Financing a Home Inspection

I learned something new on Friday* – apparently homebuyers can finance up to $200 of the cost of a home inspection.

This, from a new (to me) form I read in a closing on Friday:

HUD DOES NOT WARRANT THE CONDITION OF A PROPERTY. It is important for you to have a home inspection performed on the property if you wish to purchase (sic) in order to purchase in order to identify any possible defects. Up to $200 of the cost to perform the inspection may be financed into your mortgage. Names of home inspection companies can be found in the yellow pages of your telephone directory under the heading "Home Inspection Services."

A few thoughts –

1 – This was a plain vanilla, nothing crazy loan and transaction.

2 – The Yellow Pages? Really?

3 – Now is the time – at the closing table – to be "advising" purchasers that they may finance part of the home inspection?

4 – Yet another poorly-written government document.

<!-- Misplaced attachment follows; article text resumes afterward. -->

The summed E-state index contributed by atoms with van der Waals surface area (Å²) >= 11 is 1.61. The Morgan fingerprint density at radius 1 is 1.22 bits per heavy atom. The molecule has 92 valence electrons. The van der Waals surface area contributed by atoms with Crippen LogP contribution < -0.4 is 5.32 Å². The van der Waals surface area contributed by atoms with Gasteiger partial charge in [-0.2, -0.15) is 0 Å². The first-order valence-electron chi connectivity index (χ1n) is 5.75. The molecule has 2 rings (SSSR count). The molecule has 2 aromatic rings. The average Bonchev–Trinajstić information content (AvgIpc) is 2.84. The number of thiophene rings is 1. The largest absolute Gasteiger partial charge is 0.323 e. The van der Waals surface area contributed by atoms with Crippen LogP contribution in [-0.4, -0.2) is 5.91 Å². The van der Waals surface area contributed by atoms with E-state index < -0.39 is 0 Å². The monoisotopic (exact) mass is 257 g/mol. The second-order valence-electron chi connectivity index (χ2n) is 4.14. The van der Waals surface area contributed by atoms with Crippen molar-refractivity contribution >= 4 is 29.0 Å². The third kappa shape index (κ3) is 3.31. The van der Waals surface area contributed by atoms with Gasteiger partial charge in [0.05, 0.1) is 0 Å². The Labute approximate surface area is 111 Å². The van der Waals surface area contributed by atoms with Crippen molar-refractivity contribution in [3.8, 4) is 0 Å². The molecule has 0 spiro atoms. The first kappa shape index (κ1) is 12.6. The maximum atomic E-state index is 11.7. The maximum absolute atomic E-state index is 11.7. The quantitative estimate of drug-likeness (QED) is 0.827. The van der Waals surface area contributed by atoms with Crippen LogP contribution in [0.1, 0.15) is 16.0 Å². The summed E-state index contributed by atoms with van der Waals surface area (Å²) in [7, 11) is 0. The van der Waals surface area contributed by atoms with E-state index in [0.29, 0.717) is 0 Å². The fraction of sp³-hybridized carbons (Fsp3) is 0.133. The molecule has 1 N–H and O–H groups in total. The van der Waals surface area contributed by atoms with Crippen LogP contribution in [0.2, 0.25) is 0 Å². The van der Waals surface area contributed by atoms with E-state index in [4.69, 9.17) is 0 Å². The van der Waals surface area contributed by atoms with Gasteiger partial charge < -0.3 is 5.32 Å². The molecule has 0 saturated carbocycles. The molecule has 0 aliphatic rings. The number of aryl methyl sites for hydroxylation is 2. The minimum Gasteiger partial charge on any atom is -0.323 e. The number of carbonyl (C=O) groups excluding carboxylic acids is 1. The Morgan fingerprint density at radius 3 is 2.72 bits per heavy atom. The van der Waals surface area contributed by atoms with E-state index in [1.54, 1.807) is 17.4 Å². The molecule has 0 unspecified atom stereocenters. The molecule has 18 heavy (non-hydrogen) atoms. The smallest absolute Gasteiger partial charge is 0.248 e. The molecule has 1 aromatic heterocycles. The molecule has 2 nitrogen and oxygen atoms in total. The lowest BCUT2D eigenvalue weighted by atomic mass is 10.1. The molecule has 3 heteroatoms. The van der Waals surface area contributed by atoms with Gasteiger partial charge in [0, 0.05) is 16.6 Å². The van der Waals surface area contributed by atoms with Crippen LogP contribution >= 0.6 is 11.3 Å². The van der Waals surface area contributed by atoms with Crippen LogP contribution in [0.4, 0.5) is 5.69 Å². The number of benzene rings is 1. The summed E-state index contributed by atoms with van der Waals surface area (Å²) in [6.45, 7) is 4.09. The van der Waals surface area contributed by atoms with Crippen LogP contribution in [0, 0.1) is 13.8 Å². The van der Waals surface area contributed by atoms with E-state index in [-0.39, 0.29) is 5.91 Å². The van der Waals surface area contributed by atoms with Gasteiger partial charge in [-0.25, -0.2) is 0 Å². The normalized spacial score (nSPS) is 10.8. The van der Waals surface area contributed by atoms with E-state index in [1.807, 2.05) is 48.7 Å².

5 – If you have to finance "up to $200" of the cost of a home inspection – perhaps the best $300-$500 you will ever spend – maybe you should continue to rent.

6 – Check out Page 3 – "I acknowledge that I have received and read  a copy of this Notice before signing the sales contract to purchase my property." We saw this at the closing.

Financing a Home Inspection in Charlottesville

200 Dollars Home Inspection Copy

* Closings on Fridays should be avoided at all costs; I’ll explain why in a forthcoming post.

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4 Comments

  1. Pingback: Top 5 real estate posts of the day Monday 6/1/2009

  2. Mark June 2, 2009 at 21:15

    I would have financed my home inspection, but my credit was stretched too far after financing $4000k worth of spinner rims for my car. Had to pay cash.
    Injustice!

    Reply
  3. Randy Sawyer June 4, 2009 at 08:22

    This is quite interesting and perplexing. Jim, you say this was not a crazy type transaction with weird financing. Pretty much a vanilla type loan. Was it an FHA (or other government sponsored) loan? Was this document just part of the closing documents sent by the lender to the attorney?

    Reply
  4. Jim Duncan June 4, 2009 at 23:18

    Randy –

    Yep. Standard non-FHA loan. Closing table was the first time we’d seen this doc. Weird. And a bit discomforting.

    Reply

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